The U.S. Department of the Interior said Thursday it has finalized plans to auction off oil and gas drilling leases for up to 38 million acres in the central Gulf of Mexico next month, giving oil companies a chance to expand their footprint in the booming offshore oil region.
The lease sale scheduled for March 20 in New Orleans will offer all unleased areas in the Central Gulf of Mexico Planning Area, offshore Louisiana, Mississippi, and Alabama, which the department said could lead to the production of up to nearly a billion barrels of oil and nearly 4 trillion cubic feet of natural gas.
Cnooc Ltd., China’s biggest offshore oil and natural gas producer, won approval to acquire the U.S. assets of Nexen Inc., its last regulatory hurdle in the $15.1 billion purchase of the Canadian energy company.
The Committee on Foreign Investment in the U.S. approved the deal, now expected to close the week of Feb. 25, Nexen said in a statement yesterday. The panel reviews takeovers by foreign-owned companies for national security implications. Cnooc’s acquisition of the Calgary-based company falls under U.S. jurisdiction because of Nexen’s Gulf of Mexico oil and gas operations, which account for about 8 percent of its output.
NEW YORK — Duke Energy Corp.’s fourth-quarter earnings topped Wall Street expectations as electric rates rose and more extreme weather increased demand for power. But results were reduced by merger costs and cost overruns at an Indiana power plant.
GDF Suez SA Chief Executive Officer Gerard Mestrallet says the French utility’s dividend is a sacred cow -- even at a world-leading 10.2 percent yield. Options traders don’t believe him.
(Reuters) - Russia's top oil producer Rosneft will move its new licences into its tie-up with North American major ExxonMobil to tap into the country's vast Arctic resources, a source close to the Russian company said.
ANCHORAGE -- Royal Dutch Shell plans to send its two offshore drilling rigs to Asia for extensive repairs will likely mean the cancellation of its second summer of drilling in the U.S. Arctic Ocean, unless it can find replacements fit to do the work -- something that may prove to be a challenge.
Rigs able to operate in harsh Arctic conditions are rare and even if found, would have to be modified and receive U.S. government blessing to operate in a remote and environmentally sensitive area in less than five months.
The likely delay is the latest bump in what has been a tough road to Arctic drilling for the Anglo-Dutch oil giant, underscoring the increasing difficulty big oil companies have in finding large deposits of conventional oil.
FORTUNE -- Jeremy Grantham, 74-year-old chief investment strategist of the $106 billion Boston-based investment-management firm GMO LLC, says he will participate in a surprise show of civil disobedience planned by the Sierra Club in Washington Wednesday morning protesting the completion of TransCanada Corp.'s controversial Keystone XL Pipeline.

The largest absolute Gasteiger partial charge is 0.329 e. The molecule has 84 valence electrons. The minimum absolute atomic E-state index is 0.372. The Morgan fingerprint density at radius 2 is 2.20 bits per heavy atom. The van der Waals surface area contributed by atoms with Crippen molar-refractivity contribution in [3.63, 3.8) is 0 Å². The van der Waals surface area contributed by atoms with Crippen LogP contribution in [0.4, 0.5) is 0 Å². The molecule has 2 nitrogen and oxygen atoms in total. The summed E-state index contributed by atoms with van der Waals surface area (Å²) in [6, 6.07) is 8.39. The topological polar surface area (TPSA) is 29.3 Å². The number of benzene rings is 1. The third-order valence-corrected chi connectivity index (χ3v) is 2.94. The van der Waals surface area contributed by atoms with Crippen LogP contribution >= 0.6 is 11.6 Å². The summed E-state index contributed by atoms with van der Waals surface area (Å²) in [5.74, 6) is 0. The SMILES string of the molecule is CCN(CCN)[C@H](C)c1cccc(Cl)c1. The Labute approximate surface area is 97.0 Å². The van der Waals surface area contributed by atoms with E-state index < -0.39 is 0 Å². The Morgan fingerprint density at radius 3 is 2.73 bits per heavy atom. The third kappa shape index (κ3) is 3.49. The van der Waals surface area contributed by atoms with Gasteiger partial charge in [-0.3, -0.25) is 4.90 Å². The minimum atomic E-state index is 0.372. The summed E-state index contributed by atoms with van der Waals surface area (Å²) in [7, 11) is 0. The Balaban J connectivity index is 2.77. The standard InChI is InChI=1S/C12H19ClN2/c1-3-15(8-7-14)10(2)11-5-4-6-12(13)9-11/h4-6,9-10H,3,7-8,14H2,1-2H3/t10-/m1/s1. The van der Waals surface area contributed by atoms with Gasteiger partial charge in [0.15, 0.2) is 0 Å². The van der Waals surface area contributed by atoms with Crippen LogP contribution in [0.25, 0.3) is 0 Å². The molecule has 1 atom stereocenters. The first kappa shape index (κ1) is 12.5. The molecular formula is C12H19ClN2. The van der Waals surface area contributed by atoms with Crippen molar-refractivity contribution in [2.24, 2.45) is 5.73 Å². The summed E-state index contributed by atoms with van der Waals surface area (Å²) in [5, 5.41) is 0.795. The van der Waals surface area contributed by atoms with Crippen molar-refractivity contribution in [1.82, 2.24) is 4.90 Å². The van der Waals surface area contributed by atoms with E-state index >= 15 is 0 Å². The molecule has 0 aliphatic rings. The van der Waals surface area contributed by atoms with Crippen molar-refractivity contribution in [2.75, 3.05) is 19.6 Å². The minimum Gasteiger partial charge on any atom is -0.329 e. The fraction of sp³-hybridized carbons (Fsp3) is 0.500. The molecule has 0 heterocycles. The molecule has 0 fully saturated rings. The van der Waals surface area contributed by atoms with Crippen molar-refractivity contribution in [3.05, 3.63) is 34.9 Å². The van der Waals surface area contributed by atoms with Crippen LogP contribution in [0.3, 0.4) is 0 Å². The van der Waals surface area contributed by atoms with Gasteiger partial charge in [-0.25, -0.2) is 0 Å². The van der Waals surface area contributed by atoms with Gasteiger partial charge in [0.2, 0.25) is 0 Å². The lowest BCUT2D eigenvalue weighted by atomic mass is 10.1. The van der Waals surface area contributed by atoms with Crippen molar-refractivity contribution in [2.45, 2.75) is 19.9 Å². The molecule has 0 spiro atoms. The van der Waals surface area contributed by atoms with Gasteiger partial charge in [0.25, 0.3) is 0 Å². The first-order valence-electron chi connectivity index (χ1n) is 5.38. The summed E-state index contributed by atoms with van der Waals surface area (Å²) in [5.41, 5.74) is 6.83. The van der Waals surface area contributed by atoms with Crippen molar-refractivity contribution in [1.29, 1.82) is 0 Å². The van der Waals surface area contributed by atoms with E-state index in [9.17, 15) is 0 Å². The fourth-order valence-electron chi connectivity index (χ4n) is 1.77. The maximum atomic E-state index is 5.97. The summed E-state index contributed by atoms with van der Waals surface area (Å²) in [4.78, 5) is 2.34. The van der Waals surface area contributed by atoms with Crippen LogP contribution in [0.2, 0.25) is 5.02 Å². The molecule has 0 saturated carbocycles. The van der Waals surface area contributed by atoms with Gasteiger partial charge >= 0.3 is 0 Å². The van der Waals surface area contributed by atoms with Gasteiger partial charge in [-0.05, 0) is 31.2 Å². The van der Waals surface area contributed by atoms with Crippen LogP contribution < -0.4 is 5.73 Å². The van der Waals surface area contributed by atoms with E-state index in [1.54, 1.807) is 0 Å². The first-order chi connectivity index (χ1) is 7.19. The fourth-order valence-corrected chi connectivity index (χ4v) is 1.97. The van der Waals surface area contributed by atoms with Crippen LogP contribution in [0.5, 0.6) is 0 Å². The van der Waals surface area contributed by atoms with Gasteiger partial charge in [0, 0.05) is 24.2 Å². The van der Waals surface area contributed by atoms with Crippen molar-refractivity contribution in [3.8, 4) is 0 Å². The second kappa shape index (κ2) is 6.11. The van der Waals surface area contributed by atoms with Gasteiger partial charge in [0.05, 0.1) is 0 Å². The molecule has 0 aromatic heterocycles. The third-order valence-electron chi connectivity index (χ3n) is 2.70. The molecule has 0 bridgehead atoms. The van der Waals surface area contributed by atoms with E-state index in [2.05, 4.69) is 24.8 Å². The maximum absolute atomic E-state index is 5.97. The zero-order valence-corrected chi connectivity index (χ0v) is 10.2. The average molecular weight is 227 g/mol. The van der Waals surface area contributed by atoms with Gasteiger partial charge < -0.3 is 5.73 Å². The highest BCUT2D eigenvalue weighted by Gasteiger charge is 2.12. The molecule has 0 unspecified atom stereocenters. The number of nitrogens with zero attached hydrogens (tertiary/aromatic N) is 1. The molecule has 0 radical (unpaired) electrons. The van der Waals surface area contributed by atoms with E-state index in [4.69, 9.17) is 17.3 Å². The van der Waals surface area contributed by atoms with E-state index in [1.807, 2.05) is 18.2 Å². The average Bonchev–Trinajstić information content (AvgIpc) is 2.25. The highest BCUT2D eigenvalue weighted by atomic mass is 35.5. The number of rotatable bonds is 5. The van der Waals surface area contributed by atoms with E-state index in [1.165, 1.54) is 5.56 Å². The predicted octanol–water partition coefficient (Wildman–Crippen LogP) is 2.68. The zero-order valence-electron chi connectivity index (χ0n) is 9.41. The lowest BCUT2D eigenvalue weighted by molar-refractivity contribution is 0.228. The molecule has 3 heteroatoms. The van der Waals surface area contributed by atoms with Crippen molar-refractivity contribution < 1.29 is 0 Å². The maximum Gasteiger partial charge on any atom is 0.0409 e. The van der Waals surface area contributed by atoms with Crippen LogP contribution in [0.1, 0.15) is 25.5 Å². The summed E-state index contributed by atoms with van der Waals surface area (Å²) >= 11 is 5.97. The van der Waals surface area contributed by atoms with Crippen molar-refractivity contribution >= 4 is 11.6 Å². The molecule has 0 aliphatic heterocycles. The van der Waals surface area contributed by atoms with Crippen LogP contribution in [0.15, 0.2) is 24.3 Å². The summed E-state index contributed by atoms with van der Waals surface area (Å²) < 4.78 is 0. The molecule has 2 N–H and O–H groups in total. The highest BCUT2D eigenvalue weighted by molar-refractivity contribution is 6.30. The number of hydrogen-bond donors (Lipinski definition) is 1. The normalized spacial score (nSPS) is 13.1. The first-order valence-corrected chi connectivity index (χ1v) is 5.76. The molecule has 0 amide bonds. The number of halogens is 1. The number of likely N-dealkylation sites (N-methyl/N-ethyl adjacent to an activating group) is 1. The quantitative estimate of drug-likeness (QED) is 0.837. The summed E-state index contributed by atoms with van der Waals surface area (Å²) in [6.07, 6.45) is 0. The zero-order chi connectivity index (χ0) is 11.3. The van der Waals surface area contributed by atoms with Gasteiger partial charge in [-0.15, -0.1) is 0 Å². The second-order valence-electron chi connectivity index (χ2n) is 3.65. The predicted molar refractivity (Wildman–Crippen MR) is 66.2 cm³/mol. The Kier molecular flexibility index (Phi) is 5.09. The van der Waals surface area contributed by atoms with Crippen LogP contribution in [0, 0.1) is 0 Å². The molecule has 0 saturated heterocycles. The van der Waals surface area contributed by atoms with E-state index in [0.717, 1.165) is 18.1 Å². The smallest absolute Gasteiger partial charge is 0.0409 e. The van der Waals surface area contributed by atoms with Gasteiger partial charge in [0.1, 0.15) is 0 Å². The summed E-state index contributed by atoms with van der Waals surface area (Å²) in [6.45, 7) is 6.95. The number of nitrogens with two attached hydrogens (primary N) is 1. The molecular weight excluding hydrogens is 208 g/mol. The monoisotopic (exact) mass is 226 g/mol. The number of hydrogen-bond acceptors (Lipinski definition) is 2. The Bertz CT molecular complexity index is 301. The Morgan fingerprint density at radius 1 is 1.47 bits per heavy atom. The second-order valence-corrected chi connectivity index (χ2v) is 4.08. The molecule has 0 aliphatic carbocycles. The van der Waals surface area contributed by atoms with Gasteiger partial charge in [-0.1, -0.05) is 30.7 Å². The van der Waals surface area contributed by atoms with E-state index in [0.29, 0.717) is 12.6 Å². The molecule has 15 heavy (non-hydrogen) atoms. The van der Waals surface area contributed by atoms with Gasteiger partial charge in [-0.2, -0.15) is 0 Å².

It is an unusual move for a fund manager, but Grantham's reputation as an outspoken climate-change activist precedes him. While he does not expect to be arrested, Sierra Club National Press Secretary Maggie Kao says the environmental group's board voted to allow acts of "civil disobedience" for the first time in its 120-year history as part of Wednesday's action. That effectively means the group expects its protest to "result in arrests," she said, declining to elaborate on the particulars of the action. The protest will begin at 11 a.m. ET at Lafayette Square near the White House.
ALBANY — Gov. Andrew M. Cuomo is becoming Hamlet on the Shale.
On Tuesday, Mr. Cuomo’s administration again delayed making a decision on whether to allow hydraulic fracturing, a controversial drilling method used to extract natural gas from rock formations like the Marcellus Shale, which extends from the Appalachian Mountains to New York.
In September, Sanford’s town board unanimously approved a resolution to bar any more discussion of gas drilling at its monthly meetings because the issue was taking up too much of its time.
The resolution said the town had already heard extensively from both sides. It understood their positions. And it did not plan to hear any more until the state completed its environmental review.
Now Sanford finds itself in the middle of a legal dispute, an unexpected new front in the fracking wars that offers some broader questions about how best to reconcile free speech and a governing body’s need to efficiently conduct its business.
Nuclear power stations in Canada and the United States are closing because they cannot compete with cheap power being produced from shale gas.
This revolution in the way North America produces its electricity is sending shock waves through the nuclear industry in Europe too. New nuclear build will be spectacularly uneconomic if a fracking industry is successful in the United Kingdom.